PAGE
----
PageRank and the Pitfalls of DIY SEO Research

The Wrong Information Can Hurt!

Beware misinformation about SEO and all web marketing!

In my college Internet Marketing class, I teach students to understand the huge forces of bias in articles about web marketing. Public relations campaigns, the need to scream controversial headlines (like the dunderheaded “SEO is Dead”) to get social buzz, poor pay for journalists, fear or complexity, and just plain lack of knowledge are among the causes of damaging untruths you will find, especially in SEO.

A case in point is this Hubspot article, “Why Google Page Rank Is Now Irrelevant.” This article is from 2010 but still quite findable. Hubspot is excellent for content marketing and lead nurturance; has lots of good articles, and though their system doesn’t handle many crucial SEO technical issues; it’s got a lot to offer small and medium-sized business. But that article on PageRank is highly misleading and is contradicted by later Hubspot articles.

Blatantly wrong is the article’s statement; “Page Rank has nothing to do with SEO rankings or results.” False statement, but it works: here I am referencing the article–and I almost linked to it, which would have increased Hubspot’s PageRank! Just listen to Google’s SEO rep on PageRank in 2014: https://www.youtube.com/watch?v=Daz_ptUY-RA. Matt says “PageRank” remains “one of the more important” ranking signals. How many people have been misled by this Hubspot declaration?

Yes, PageRank has changed tremendously over the years, but even if we heed some SEO pros’ suggestions of new names for it, PageRank essentially remains a quotient of Google’s valuation of your website, and how that quotient circulates throughout your site.

Google wanted to stop people from obsessing over this one complex ranking factor among hundreds, to prevent link selling based on PageRank numbers, and may have wanted to stop tons of software from taxing its PageRank reporting servers; so Google stopped reporting it. Yet PageRank remains vital.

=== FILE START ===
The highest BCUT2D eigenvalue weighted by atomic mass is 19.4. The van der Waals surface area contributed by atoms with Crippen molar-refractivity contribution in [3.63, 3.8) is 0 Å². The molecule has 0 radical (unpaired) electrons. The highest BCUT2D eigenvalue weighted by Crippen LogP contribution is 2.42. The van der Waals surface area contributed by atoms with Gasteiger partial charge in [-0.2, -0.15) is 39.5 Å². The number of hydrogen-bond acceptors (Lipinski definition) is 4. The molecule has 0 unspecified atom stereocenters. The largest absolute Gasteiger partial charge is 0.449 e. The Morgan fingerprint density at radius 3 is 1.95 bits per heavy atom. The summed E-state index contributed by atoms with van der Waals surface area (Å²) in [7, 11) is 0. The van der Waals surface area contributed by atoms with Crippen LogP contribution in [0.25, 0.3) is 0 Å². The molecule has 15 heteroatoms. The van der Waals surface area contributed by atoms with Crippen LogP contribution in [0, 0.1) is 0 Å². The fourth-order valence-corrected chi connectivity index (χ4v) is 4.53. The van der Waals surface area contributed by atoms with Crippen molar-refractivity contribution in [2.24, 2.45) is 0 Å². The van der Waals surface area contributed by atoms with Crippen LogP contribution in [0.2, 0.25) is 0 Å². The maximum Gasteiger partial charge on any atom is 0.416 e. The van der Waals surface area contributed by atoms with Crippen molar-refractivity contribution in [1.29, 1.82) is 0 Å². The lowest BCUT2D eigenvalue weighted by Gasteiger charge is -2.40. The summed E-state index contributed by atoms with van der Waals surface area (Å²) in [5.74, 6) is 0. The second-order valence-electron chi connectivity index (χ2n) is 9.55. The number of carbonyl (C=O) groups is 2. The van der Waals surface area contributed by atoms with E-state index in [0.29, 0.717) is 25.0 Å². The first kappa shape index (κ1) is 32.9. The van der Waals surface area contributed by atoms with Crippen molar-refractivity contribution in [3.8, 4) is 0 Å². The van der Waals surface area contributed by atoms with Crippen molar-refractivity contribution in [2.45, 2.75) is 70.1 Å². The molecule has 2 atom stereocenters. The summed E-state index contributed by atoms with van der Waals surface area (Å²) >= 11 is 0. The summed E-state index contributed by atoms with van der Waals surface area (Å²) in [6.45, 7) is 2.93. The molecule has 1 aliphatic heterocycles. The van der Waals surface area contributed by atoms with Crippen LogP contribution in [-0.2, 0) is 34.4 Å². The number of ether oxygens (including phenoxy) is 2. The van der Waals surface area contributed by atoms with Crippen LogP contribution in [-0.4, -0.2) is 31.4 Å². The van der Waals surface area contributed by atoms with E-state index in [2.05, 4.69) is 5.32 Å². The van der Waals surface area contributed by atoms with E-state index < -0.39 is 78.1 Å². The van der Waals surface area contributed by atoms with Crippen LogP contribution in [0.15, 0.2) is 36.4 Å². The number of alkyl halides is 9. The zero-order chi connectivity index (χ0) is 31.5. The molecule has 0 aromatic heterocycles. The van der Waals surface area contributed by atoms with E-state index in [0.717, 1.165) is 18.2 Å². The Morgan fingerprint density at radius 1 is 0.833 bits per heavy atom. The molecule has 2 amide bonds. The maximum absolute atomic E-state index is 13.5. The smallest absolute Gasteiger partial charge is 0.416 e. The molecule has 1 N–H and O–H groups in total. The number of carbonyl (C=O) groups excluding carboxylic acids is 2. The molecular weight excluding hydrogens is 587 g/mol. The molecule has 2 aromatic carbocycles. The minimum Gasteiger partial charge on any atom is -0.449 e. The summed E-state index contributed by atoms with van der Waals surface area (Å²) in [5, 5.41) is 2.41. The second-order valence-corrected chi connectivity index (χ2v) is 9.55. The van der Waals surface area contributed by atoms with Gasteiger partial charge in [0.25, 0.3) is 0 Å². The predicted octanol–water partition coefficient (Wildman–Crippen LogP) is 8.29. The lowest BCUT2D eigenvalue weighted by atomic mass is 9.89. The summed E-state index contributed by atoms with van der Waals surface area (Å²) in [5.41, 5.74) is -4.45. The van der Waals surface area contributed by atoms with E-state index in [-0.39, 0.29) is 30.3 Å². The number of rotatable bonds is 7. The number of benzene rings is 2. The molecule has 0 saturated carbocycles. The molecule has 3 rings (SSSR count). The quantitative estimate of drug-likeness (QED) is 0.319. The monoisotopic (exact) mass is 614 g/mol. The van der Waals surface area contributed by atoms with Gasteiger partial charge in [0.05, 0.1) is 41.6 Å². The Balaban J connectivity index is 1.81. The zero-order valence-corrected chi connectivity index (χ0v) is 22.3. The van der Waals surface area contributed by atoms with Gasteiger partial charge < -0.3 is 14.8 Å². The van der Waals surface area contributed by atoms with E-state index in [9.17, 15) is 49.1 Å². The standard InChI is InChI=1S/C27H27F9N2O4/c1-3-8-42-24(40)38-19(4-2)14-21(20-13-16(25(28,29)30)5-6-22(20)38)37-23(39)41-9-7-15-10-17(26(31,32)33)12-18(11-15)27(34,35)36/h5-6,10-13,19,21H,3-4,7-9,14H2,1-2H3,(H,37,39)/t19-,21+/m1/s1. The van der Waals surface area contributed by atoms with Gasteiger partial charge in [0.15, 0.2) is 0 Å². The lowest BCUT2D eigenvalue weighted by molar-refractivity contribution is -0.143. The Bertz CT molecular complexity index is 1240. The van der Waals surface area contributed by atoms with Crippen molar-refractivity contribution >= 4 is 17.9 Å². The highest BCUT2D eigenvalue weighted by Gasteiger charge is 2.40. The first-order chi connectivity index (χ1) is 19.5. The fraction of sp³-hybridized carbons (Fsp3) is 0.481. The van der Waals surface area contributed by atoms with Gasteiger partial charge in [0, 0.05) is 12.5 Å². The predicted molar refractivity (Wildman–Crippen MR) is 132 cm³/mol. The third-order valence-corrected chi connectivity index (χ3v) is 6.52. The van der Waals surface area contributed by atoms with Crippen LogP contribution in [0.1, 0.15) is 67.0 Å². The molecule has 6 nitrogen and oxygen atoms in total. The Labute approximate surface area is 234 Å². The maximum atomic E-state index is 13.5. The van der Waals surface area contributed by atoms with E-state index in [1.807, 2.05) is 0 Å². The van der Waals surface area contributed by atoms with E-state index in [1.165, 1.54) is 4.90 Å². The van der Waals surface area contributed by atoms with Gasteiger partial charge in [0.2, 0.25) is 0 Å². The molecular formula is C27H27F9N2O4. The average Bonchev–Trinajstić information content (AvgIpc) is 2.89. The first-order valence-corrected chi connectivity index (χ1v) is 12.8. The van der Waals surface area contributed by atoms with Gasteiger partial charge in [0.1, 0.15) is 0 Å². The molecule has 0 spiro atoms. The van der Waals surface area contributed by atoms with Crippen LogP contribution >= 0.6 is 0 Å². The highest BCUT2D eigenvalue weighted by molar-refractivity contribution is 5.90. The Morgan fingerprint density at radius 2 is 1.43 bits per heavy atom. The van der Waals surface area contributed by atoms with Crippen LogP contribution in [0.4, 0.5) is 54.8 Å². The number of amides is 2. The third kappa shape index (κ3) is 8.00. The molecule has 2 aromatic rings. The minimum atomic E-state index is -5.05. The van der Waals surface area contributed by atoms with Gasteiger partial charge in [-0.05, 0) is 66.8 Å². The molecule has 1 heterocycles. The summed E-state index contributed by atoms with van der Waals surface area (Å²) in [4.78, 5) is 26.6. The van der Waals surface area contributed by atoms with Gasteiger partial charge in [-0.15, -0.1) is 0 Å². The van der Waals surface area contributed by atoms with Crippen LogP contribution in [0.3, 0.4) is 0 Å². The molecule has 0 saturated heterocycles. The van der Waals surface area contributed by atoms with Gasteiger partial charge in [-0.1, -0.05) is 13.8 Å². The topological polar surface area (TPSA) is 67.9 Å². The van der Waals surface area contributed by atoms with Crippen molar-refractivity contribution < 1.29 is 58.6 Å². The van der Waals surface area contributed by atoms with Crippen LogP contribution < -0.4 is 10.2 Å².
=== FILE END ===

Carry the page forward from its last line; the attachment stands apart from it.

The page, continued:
If you could not measure your health, would you stop healthy activities? Yes, you would stop; is the twisted innuendo in that Hubspot article, when it states, “Metrics are useless unless you can track them, and you can’t track Page Rank.” True, it is no longer publicly reported, but PageRank (or pagerank, not “Page Rank”) is important, and good SEO pros know what determines PageRank regardless of whether we can measure it.

The Hubspot article references one Google employee stressing that PageRank is not the most important metric to track (true), but in the article’s context the quote misleads one into thinking PageRank is, as the title says, “irrelevant.” More pay for journalists and article writers likely would have lead to researching other things Google has said about PageRank in order to create a balanced–and perhaps too complicated for easy reading–thesis.

Finally, the article does what I’ve seen even the best SEO pros do: saying one thing is not important because other things are. Of course conversions and revenue are more important than PageRank.

How often does this kind of damaging misinformation happen in SEO and web marketing? Very often, every day. Sadly, many half-baked SEO pros are often misled too, and they go on to mislead many others in their barely paid zeal for content marketing.

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